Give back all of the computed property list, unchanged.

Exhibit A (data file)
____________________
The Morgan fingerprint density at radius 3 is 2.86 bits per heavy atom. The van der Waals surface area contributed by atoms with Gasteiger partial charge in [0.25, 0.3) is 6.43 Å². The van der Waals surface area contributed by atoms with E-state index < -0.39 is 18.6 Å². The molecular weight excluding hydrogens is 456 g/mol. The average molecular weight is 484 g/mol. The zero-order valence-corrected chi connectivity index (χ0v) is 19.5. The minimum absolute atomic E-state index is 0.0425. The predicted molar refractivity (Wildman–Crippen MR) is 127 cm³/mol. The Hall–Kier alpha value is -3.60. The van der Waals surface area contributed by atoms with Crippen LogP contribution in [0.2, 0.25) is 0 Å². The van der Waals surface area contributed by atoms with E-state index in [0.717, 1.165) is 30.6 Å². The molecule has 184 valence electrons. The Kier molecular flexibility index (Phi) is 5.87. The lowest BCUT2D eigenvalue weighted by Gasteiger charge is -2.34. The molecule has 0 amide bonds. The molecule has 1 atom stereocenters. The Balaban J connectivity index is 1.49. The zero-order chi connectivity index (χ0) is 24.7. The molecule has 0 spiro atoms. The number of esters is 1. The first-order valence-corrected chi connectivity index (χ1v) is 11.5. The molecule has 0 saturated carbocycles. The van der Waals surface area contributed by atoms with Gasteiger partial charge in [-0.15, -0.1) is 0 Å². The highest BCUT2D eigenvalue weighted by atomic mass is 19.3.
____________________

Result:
The Morgan fingerprint density at radius 3 is 2.86 bits per heavy atom. The van der Waals surface area contributed by atoms with Gasteiger partial charge in [0.25, 0.3) is 6.43 Å². The van der Waals surface area contributed by atoms with E-state index < -0.39 is 18.6 Å². The molecular weight excluding hydrogens is 456 g/mol. The average molecular weight is 484 g/mol. The zero-order valence-corrected chi connectivity index (χ0v) is 19.5. The minimum absolute atomic E-state index is 0.0425. The predicted molar refractivity (Wildman–Crippen MR) is 127 cm³/mol. The Hall–Kier alpha value is -3.60. The van der Waals surface area contributed by atoms with Crippen LogP contribution in [0.2, 0.25) is 0 Å². The van der Waals surface area contributed by atoms with E-state index in [0.717, 1.165) is 30.6 Å². The molecule has 184 valence electrons. The Kier molecular flexibility index (Phi) is 5.87. The lowest BCUT2D eigenvalue weighted by Gasteiger charge is -2.34. The molecule has 0 amide bonds. The molecule has 1 atom stereocenters. The Balaban J connectivity index is 1.49. The zero-order chi connectivity index (χ0) is 24.7. The molecule has 0 spiro atoms. The number of esters is 1. The first-order valence-corrected chi connectivity index (χ1v) is 11.5. The molecule has 0 saturated carbocycles. The van der Waals surface area contributed by atoms with Gasteiger partial charge in [-0.15, -0.1) is 0 Å². The highest BCUT2D eigenvalue weighted by atomic mass is 19.3.